2. I wonder if the midrange emphasis might actually help with mixing. Same idea as using Mix Cubes. As long as you supplemented your monitoring with visual aids to check the low end.

3. The problem of not hearing the same things as others is a universal problem, because no two people perceive sound exactly alike. Sure, it's exacerbated by hearing impairment, but consider that everyone over 30 is hearing-impaired. Especially musicians. Nobody can truly trust their ears. You just know that better than most.

Thanks for responding. I just had a look at my last audiogram. It charts results for 125 to 8k Hz, but I have no idea how much of that range the hearing aids are actually capable of correcting. Beyond that, I don't wear them when I'm using headphones anyway. If Sonarworks headphone calibration software were tweakable by the end user, you could theoretically incorporate your own personal correction curve into the headphone calibration.

Of course, even perfect correction wouldn't automatically make me a good mixer. 🙂

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Actually, it may not be necessary to create a correction curve that mimics your hearing aids' EQ. Hear me out. (no pun).

Everybody hears differently. Every room sounds different. Every speaker is different. Headphones are all over the map. It's a wonder anybody is able to make a mix that others find agreeable. Think about how that's even possible.

It's possible through ear training. You spend enough time listening to well-made records through your playback system, whatever it may be, and over time your brain comes to "know" what a good record sounds like. It's been studied; it's a real thing, and it works. All it takes is the admittedly herculean effort of kicking back while listening to good music. 

Of course, if the playback system can't replicate all frequencies (e.g. laptop speakers or generic earbuds) then you'll still have to use a spectrum analyzer to fill in the missing bits. But the all-important midrange is going to be there, and that's what counts most. It's worth a try, eh? Set aside a half hour every day to just listen to some reference recordings in your favorite genres.

 

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Returning to topic...Bapu is going to have to do this all over again with his new cans. He's been in the game long enough to know that better playback does not instantly mean better mixes, but that it will over time. Any time you change your environment, you have to acclimate your ears all over again.

Recently I added a headphone amplifier to my setup, not for mixing but for kicking-back-in -the-dark-with-a-doobie focused listening. Those bedtime sessions have long been my final approval for any new mixes. Away from the computer, listening intently without visual feedback, I hear flaws in my mix that weren't evident while sitting in front of the screen.

The headphone amp was more impactful than I'd expected, a significant improvement. But different. So my homework this past week has been listening to past references, pulling up every recording I've valued for quality.  Sure, it's a sacrifice, but one I'm willing to make in the interest of better mixes.

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I think it's ok to play with your output eq.

I do it when I'm listening to netflix too. You can her all kinds of interesting things that aren't obvious if you don't.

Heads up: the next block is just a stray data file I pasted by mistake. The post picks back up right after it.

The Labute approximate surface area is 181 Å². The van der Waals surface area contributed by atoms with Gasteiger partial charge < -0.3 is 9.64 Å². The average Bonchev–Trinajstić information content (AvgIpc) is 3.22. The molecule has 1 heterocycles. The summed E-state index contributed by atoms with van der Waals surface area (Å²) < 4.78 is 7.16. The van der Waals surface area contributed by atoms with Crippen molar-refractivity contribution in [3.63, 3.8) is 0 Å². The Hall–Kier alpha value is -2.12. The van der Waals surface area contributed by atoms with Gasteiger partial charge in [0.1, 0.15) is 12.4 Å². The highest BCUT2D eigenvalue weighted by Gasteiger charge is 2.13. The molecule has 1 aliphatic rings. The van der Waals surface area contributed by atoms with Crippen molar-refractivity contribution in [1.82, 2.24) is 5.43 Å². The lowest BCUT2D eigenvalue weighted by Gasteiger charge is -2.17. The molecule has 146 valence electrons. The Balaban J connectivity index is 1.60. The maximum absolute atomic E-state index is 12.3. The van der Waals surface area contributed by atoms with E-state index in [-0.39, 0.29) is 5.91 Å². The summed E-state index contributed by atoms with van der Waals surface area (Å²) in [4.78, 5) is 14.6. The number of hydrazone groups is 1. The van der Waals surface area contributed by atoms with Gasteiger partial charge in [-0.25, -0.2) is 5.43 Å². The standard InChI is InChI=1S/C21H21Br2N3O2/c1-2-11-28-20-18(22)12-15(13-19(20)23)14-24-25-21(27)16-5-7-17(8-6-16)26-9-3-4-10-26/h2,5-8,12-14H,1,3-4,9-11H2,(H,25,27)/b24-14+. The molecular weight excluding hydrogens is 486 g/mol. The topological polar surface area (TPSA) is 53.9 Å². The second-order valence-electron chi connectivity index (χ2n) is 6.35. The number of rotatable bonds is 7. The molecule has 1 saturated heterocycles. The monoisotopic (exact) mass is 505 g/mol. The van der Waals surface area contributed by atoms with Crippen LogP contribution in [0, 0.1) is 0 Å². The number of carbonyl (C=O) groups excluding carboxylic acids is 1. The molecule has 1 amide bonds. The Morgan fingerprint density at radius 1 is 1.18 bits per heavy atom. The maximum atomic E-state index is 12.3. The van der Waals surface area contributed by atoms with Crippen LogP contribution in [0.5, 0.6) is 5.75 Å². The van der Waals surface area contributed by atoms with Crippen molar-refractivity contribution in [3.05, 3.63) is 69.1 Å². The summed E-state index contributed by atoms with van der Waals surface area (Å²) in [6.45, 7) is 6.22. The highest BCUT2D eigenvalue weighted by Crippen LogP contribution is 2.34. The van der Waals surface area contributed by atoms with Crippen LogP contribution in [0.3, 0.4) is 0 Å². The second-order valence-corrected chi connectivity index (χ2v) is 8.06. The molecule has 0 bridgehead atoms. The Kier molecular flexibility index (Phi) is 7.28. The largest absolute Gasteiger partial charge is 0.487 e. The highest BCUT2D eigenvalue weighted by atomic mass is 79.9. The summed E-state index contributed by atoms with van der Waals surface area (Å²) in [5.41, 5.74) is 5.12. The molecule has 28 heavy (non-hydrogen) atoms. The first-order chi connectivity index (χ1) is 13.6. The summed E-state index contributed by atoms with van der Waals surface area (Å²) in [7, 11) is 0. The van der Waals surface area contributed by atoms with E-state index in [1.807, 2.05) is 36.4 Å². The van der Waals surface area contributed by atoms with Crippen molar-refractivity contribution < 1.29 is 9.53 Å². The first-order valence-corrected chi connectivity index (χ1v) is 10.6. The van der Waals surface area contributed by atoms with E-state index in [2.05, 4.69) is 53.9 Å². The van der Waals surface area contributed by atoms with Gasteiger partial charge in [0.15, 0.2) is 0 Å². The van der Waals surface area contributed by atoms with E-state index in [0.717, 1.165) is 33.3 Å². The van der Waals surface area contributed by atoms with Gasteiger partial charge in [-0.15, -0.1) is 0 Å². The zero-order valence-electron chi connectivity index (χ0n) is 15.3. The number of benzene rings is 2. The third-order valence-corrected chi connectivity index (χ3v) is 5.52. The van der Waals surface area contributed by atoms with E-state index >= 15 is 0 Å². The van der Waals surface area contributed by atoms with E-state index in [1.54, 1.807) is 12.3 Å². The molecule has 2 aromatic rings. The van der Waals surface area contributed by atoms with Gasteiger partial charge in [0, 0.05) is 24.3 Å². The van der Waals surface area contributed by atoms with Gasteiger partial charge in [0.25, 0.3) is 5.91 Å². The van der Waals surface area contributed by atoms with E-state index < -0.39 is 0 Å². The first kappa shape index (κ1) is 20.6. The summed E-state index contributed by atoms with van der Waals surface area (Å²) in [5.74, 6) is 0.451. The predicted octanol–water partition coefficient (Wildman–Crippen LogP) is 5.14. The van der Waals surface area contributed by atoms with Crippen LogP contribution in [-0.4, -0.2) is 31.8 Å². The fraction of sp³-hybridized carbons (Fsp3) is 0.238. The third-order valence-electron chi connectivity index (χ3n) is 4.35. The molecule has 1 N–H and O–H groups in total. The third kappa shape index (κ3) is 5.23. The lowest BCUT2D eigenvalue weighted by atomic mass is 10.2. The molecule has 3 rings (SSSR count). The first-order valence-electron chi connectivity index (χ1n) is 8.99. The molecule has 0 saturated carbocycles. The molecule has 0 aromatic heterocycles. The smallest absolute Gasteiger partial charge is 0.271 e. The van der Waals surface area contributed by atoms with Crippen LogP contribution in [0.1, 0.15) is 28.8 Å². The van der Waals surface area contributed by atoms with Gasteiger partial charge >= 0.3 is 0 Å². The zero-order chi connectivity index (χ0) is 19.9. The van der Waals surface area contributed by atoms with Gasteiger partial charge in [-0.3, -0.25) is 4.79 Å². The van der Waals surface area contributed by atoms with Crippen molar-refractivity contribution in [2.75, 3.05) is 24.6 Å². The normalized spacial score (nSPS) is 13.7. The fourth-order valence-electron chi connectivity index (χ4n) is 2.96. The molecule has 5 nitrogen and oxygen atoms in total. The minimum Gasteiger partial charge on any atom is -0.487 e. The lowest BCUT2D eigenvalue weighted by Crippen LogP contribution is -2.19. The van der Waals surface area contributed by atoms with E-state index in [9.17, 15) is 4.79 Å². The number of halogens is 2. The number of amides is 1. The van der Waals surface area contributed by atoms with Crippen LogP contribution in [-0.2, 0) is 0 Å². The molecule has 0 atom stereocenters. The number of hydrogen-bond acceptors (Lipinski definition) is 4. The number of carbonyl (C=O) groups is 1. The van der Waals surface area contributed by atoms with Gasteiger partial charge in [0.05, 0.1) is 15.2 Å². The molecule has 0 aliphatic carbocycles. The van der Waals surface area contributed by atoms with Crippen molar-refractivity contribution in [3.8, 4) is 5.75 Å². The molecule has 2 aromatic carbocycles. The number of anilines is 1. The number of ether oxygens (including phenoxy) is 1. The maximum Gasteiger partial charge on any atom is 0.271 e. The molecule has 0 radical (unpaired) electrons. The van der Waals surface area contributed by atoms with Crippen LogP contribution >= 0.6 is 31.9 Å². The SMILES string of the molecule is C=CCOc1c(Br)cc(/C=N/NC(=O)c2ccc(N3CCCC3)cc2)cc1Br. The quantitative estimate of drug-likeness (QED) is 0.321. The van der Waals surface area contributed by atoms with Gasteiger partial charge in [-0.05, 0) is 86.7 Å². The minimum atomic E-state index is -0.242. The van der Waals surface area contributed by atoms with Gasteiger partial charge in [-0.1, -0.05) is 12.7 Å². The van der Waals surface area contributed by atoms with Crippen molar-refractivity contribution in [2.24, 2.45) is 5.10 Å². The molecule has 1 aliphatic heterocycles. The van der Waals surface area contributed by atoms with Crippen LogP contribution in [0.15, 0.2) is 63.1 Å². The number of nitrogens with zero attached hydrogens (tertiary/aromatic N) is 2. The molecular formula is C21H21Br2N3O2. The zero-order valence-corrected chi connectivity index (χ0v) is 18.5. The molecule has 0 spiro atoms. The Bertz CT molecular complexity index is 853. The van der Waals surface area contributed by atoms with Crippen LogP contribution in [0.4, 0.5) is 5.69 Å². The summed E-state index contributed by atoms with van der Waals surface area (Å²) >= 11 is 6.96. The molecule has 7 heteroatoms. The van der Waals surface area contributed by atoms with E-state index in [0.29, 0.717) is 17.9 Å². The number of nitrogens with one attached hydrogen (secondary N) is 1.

It can give you a sense of the mixing too. 

I was pretty eq timid when I started way back when. I'm more laid back about it now. I let my mixes wander. They don't all have to be the same. It's ok to do things differently on different mixes. 

It's ok to listen at times to the highs pressed, or the lows or both. Or the mids.

It can be an education.

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I have no problem with EQ. However, you have to be consistent during the training period. Fiddling with EQ for each medium short-circuits the exercise. 

Once you've achieved a high level of autonomous familiarity with your system, you can then intentionally alter the EQ without worrying about confusing your ears. I often roll off all the bottom and extreme top as a test to verify midrange balance, something that may be masked by thundering bass.

I highly recommend two books on the subject. The first is a light and entertaining read, the second more academic, but both offer great insights. I've read both of them several times, although it's been a long while. I should dig them out...

This is Your Brain on Music by Daniel Levitin (I see there's a newer second edition; my copy is quite a bit older)

Sound Reproduction by Dr. Floyd Toole (this one's in its third edition now)

 

 

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On 8/18/2019 at 10:18 AM, bitflipper said:

Any time you change your environment, you have to acclimate your ears all over again.

 

+1

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On 8/10/2019 at 8:23 PM, Bapu said:

I find the ATH-50s really nice to track to but kind of tight on the head

Interesting...

Picking up on this because I recently "invested" in a pair of ATH-M50x headphones, having been using a pair of KRK KNS-8400 for around five years.

The KRK's have been falling to bits for a while, now, hence trying the audio-technica 'phones.

Like you say, I find the ATH-M50x 'phones get a bit uncomfortable after an hour or so. Although I suppose the experts will tell me that I should have my headphones on for that long at a sitting anyway.

I have to wear reading glasses too and I have to remember to make sure that the arms are not inside the 'phone cushions.

 

 

Okay... back to all the Tech Talk...

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I do like my new ATH-M50X and also wear glasses, but it hasn't bothered me except for needing a fan to be on (gets a bit warm for longer wear. I really miss using my Ultrasone Pro 750's and I'm going to see if they can be repaired.

Not sure if I can justify the price to get my ATH's calibrated.....maybe on a better set of cans (someday). ;)